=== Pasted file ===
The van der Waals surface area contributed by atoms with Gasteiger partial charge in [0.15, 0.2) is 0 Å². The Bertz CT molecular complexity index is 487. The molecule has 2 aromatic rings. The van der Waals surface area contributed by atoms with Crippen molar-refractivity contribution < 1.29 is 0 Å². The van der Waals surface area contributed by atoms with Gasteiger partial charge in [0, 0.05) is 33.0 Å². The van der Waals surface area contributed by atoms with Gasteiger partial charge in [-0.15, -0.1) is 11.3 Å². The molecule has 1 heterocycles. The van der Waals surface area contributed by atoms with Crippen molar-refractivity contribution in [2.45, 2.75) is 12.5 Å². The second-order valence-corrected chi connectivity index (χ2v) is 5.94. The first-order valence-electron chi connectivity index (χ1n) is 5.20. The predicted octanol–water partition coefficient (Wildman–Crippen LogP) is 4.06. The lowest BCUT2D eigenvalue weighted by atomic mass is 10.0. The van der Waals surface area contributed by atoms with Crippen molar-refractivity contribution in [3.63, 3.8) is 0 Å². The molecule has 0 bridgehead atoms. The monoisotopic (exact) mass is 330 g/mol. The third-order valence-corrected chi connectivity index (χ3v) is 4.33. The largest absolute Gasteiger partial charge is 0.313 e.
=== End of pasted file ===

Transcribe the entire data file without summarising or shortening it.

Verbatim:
The van der Waals surface area contributed by atoms with Gasteiger partial charge in [0.15, 0.2) is 0 Å². The Bertz CT molecular complexity index is 487. The molecule has 2 aromatic rings. The van der Waals surface area contributed by atoms with Crippen molar-refractivity contribution < 1.29 is 0 Å². The van der Waals surface area contributed by atoms with Gasteiger partial charge in [0, 0.05) is 33.0 Å². The van der Waals surface area contributed by atoms with Gasteiger partial charge in [-0.15, -0.1) is 11.3 Å². The molecule has 1 heterocycles. The van der Waals surface area contributed by atoms with Crippen molar-refractivity contribution in [2.45, 2.75) is 12.5 Å². The second-order valence-corrected chi connectivity index (χ2v) is 5.94. The first-order valence-electron chi connectivity index (χ1n) is 5.20. The predicted octanol–water partition coefficient (Wildman–Crippen LogP) is 4.06. The lowest BCUT2D eigenvalue weighted by atomic mass is 10.0. The van der Waals surface area contributed by atoms with Crippen molar-refractivity contribution in [3.63, 3.8) is 0 Å². The molecule has 0 bridgehead atoms. The monoisotopic (exact) mass is 330 g/mol. The third-order valence-corrected chi connectivity index (χ3v) is 4.33. The largest absolute Gasteiger partial charge is 0.313 e.